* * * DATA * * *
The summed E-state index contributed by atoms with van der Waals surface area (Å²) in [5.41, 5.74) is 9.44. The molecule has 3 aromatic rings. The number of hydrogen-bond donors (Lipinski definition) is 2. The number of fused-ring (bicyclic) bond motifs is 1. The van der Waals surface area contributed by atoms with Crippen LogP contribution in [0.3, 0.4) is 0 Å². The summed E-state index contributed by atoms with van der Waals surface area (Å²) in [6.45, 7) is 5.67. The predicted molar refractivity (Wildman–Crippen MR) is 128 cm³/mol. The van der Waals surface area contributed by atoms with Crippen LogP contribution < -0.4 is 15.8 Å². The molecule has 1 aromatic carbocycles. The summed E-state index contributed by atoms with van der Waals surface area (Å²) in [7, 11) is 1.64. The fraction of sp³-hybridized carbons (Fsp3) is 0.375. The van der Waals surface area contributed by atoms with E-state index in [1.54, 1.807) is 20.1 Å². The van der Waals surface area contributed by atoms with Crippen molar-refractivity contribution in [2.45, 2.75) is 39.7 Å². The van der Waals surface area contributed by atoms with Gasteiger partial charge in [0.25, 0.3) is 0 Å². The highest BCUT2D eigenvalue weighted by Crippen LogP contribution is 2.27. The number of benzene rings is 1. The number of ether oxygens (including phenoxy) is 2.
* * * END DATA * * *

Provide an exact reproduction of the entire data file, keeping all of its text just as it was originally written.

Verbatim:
The summed E-state index contributed by atoms with van der Waals surface area (Å²) in [5.41, 5.74) is 9.44. The molecule has 3 aromatic rings. The number of hydrogen-bond donors (Lipinski definition) is 2. The number of fused-ring (bicyclic) bond motifs is 1. The van der Waals surface area contributed by atoms with Crippen LogP contribution in [0.3, 0.4) is 0 Å². The summed E-state index contributed by atoms with van der Waals surface area (Å²) in [6.45, 7) is 5.67. The predicted molar refractivity (Wildman–Crippen MR) is 128 cm³/mol. The van der Waals surface area contributed by atoms with Crippen LogP contribution < -0.4 is 15.8 Å². The molecule has 1 aromatic carbocycles. The summed E-state index contributed by atoms with van der Waals surface area (Å²) in [7, 11) is 1.64. The fraction of sp³-hybridized carbons (Fsp3) is 0.375. The van der Waals surface area contributed by atoms with E-state index in [1.54, 1.807) is 20.1 Å². The van der Waals surface area contributed by atoms with Crippen molar-refractivity contribution in [2.45, 2.75) is 39.7 Å². The van der Waals surface area contributed by atoms with Gasteiger partial charge in [0.25, 0.3) is 0 Å². The highest BCUT2D eigenvalue weighted by Crippen LogP contribution is 2.27. The number of benzene rings is 1. The number of ether oxygens (including phenoxy) is 2.